The Dean of the Faculty of Radiologists said:

The Faculty of Radiologists welcomes the release of the report on ‘Expert Reference Group report on the management of interval cancers in the BreastCheck screened population’. We hope that this can be the basis for maintaining public confidence in the Breast Screening Service that has always operated to the highest international standards.

BreastCheck commenced screening Irish Women for breast cancer in 2000. BreastCheck has invited over 2,733,000 women and performed over 2 million mammograms since 2000. The programme has detected 13,612 cancers and has contributed to the reduction in breast cancer mortality in this country by around 20% . This equates to approximately 110-130 lives saved per year. BreastCheck was established with stringent quality indicators and included a charter of women’s rights. BreastCheck has published a report every year with all key measurables and has met or exceeded almost all of the standards set out. BreastCheck has had three external international accreditations since its inception, the most recent by EUREF, the European Reference Organisation for Quality Assured Breast Screening and Diagnostic Services who awarded the programme reference standard accreditation, the highest possible standard valid till end of 2020.

When a woman enters the BreastCheck programme, she will be called for a mammogram every two years. Mammograms are difficult studies to read and there is a significant overlap between normal appearances and cancer. Mammography is not a perfect test but it represents the best available test for screening for breast cancer. Each woman’s mammogram is read by two consultant radiologists who are specially trained in screening mammography. There are 21 radiologists in the programme, each reading approximately 20,0000 mammograms per annum. Women with abnormal mammograms are recalled for further tests. Recalls are distressing for patients and must be kept to the minimum required for optimal detection of cancer.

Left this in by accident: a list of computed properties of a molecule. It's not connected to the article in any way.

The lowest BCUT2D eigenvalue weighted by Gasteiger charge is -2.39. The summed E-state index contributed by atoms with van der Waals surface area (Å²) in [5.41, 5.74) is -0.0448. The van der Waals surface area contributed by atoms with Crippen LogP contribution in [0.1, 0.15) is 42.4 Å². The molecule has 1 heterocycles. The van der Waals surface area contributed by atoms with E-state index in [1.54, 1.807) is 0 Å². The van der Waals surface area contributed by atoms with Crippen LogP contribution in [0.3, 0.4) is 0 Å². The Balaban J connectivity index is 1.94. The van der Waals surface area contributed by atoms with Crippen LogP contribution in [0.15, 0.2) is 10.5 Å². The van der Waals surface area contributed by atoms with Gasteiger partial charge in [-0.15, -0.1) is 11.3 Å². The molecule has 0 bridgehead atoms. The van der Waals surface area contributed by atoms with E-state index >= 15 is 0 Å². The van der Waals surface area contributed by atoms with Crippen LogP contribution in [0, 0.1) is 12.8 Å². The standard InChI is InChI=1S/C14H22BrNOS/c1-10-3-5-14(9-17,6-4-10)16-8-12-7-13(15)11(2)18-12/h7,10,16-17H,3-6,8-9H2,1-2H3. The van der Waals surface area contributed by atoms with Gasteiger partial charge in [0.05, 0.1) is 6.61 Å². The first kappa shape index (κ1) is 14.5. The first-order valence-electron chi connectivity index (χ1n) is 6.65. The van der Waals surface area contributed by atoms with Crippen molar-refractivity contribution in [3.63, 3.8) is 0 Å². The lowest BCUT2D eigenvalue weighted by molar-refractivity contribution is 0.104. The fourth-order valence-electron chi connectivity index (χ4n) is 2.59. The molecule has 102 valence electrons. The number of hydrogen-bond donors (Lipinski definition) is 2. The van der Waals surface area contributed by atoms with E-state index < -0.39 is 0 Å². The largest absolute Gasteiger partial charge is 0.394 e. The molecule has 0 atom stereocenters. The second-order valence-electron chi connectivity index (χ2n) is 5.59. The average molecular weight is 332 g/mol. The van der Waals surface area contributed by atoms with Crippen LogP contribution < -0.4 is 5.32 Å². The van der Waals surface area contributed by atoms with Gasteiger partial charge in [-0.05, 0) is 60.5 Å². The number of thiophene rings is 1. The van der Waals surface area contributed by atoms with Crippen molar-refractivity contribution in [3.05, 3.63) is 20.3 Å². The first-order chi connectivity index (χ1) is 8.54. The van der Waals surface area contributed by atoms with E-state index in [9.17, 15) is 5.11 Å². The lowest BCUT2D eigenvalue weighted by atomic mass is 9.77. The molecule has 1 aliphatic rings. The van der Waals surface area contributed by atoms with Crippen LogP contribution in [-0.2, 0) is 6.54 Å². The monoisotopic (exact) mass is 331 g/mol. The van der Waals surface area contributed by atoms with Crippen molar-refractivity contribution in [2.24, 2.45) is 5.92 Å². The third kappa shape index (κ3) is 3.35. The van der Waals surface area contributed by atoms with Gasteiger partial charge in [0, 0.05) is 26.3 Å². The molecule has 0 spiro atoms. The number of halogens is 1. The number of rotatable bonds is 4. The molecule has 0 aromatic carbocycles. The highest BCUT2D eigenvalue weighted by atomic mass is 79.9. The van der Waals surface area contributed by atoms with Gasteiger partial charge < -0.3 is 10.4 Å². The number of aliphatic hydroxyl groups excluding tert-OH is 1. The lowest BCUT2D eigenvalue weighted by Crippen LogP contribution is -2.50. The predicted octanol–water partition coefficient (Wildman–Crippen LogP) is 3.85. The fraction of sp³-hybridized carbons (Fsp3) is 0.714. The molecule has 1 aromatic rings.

A small number of women will develop breast cancer in between screening examinations, these are known as interval cancers. In all well-constructed breast screening programmes, there is an expected Interval cancer rate of around 2 per 1000. In Ireland this represents  approximately  320-360 interval cancers per year. The Faculty of Radiologists recognises how upsetting it is for any woman to develop cancer while participating in a screening programme and understands that when confronted with an interval cancer diagnosis women will often have questions about their prior screening studies.  BreastCheck has always facilitated patient requested reviews.  This report now proposes doing these reviews in a more systematic manner.

While this is very much welcomed by the Faculty, we are anxious that if this process is not supported by adequate staffing resources and training then it may be counterproductive. The interval cancer rate is one of the most important statistics that we use to measure the quality of a screening programme and the Faculty of Radiologists strongly supports the collection and publication of this programmatic statistic as BreastCheck have done in the past.

This report comes at a critical juncture for the BreastCheck programme. New factors, in particular the rise in legal challenges, are presenting complex considerations for the programme. The costs of litigation to screening may potentially undermine the financial basis upon which screening is conducted.  In turn, this dynamic may also present operational considerations, not least for the recruitment and retention of radiologists. These factors, alongside this report, mean that now is the time to move collectively in considering how best the BreastCheck programme responds and adapts so that we can continue to ensure that the women of Ireland can have a programme of the highest quality. 




Dr Peter Kavanagh
Faculty of Radiologists, RCSI

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